Everyday life, daily life or routine life comprises the ways in which people typically act, think, and feel on a daily basis. Everyday life may be described as mundane, routine, natural, habitual, or normal.
Human diurnality means most people sleep at least part of the night and are active in daytime. Most eat two or three meals in a day. Working time (apart from shift work) mostly involves a daily schedule, beginning in the morning. This produces the daily rush hours experienced by many millions, and the drive time focused on by radio broadcasters. Evening is often leisure time. Bathing every day is a custom for many.
Beyond these broad similarities, lifestyles vary and different people spend their days differently. Nomadic life differs from sedentism, and among the sedentary, urban people live differently from rural folk. Differences in the lives of the rich and the poor, or between factory workers and intellectuals, may go beyond their working hours. Many women spend their day in activities greatly different from those of men, and everywhere children do different things than adults.
Everyday life is a key concept in cultural studies and is a specialized subject in the field of sociology. Some argue that, motivated by capitalism and industrialism's degrading effects on human existence and perception, writers and artists of the 19th century turned more towards personal reflection and the portrayal of everyday life represented in their writings and art to a noticeably greater degree than in past works, for example Renaissance literature's interest in hagiography and politics. Other theorists dispute this argument based on a long history of writings about daily life which can be seen in works from Ancient Greece, Medieval Christianity and the Catholic Enlightenment.
The connotation of everyday life is often negative and is distinctively separated from exceptional moments by its lack of distinction and differentiation, ultimately defined as the essential, taken-for-granted continuum of mundane activity that outlines forays into more esoteric experiences. It is the non-negotiable reality that exists amongst all social groupings without discrimination and is an unavoidable basis for which all human endeavor exists.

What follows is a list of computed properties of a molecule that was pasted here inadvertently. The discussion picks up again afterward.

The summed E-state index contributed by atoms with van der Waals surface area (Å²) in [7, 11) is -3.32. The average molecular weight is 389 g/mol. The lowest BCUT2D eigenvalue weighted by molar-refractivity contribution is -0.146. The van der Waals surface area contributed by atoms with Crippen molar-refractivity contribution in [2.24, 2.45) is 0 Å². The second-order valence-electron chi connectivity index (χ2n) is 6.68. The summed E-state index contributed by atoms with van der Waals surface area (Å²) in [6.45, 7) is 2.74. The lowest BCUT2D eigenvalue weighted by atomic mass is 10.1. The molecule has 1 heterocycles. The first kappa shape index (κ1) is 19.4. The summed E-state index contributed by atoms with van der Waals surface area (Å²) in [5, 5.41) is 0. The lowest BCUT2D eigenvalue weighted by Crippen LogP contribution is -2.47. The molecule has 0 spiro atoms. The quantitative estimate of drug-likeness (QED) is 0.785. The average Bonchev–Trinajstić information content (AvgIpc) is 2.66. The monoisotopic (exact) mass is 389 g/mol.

Much of everyday life is automatic in that it is driven by current environmental features as mediated by automatic cognitive processing of those features, and without any mediation by conscious choice, according to social psychologist John A. Bargh. Daily life is also studied by sociologists to investigate how it is organised and given meaning. A sociological journal called the Journal of Mundane Behavior, published 2000 - 2004, studied these everyday actions.
Daily entertainment once consisted mainly of telling stories in the evening. This custom developed into the theatre of ancient Greece and other professional entertainments. Reading later became less a mysterious specialty of scholars, and more a common pleasure for people who could afford books. During the 20th century mass media became prevalent in rich countries, creating among other things a daily prime time to consume fiction and other professionally produced works.
Different media forms serve different purposes in different individuals' everyday lives—which give people the opportunities to make choices about what media form(s)--watching television, using the Internet, listening to the radio, or reading newspapers or magazines—most effectively help them to accomplish their tasks. Many people have steadily increased their daily use of the Internet, over all other media forms. Fearing changes promoted by mass entertainment, social conservatives have long censored books and films, called television a vast wasteland, and predicted that social media and other Internet sites would distract people from good personal relationships or valuable interactions. These concerns did not prevent the progressively wider popularity of these innovations.